# Find the first four terms of the Taylor Series: f(x)=xe^x given a=0?

## Why is Slader using 1st-4th differentials, to find the first four terms?

x + x^2 + x^3/(2!) + x^4/(3!)

#### Explanation:

So...

e^x = 1+x+x^2/(2!) + x^3/(3!) ... (This should be memorized)

xe^x = x(1+x+x^2/(2!) + x^3/(3!)) ...

xe^x = x + x^2 + x^3/(2!) + x^4/(3!) ...
Solved!

May 7, 2018

First four non-zero terms: $x , {x}^{2} , {x}^{3} / 2 , {x}^{4} / 6$. The $0 t h$ term is $0.$

#### Explanation:

The $n t h$ term of the Taylor series of $f \left(x\right)$ centered at $a$ is given by

f^((n))(a)(x-a)^n/(n!)

For our case, $a = 0 ,$ so the $n t h$ term is given by

f^((n))(0)x^n/(n!)

So, to find the first $4$ terms using this formula, we'll need the function itself evaluated at $a = 0$, as well as the first three derivatives (as the $0 t h$ derivative is the function itself).

$f \left(0\right) = 0 \left({e}^{0}\right) = 0$

$f ' \left(x\right) = {e}^{x} + x {e}^{x} , f ' \left(0\right) = {e}^{0} = 1$

$f ' ' \left(x\right) = 2 {e}^{x} + x {e}^{x} , f ' ' \left(0\right) = 2 {e}^{0} = 2$

$f ' ' ' \left(x\right) = 3 {e}^{x} + x {e}^{x} , f ' ' ' \left(0\right) = 3 {e}^{0} = 3$

$0 t h$ term: 0(x^0)/(0!)=0, 0! =1 is a convention we'll adopt here.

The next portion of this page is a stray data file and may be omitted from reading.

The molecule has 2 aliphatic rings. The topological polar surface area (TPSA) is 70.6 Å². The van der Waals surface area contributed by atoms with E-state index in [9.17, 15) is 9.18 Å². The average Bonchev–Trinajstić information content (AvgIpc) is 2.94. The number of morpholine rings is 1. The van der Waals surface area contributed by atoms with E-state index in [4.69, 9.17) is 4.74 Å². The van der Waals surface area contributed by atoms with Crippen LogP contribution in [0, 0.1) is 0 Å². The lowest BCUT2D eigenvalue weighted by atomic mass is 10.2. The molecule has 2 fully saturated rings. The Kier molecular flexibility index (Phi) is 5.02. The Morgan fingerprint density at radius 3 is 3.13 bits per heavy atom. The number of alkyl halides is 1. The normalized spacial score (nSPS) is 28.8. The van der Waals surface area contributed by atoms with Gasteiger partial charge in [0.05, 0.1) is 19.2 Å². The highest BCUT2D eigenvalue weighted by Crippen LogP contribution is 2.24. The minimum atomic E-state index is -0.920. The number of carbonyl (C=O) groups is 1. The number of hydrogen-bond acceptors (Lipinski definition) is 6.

$1 s t$ term: x/(1!)=x

$2 n d$ term: 2x^2/(2!)=x^2

$3 r d$ term 3x^3/(3!)=x^3/2:

As the $0 t h$ term is $0 ,$ and we're generally interested in non-zero terms , we can take the fourth derivative and find the next term (this is, I presume, why the first four derivatives were taken, as you need four derivatives to get four non-zero terms with this function):

${f}^{\left(4\right)} \left(x\right) = 4 {e}^{x} + x {e}^{x} , {f}^{\left(4\right)} \left(0\right) = 4 {e}^{0} = 4$

$4 t h$ (non-zero) term: 4x^4/(4!)=x^4/6

Alternatively, we can use known Taylor series, which is easier with this function: (this method requires no derivatives)

e^x=sum_(n=0)^oox^n/(n!)

xe^x=xsum_(n=0)^oox^n/(n!)

xe^x=sum_(n=0)^oox^(n+1)/(n!)

Evaluate from $n = 0$ to $n = 3$:

sum_(n=0)^3x^(n+1)/(n!)=x+x^2+x^3/2+x^4/6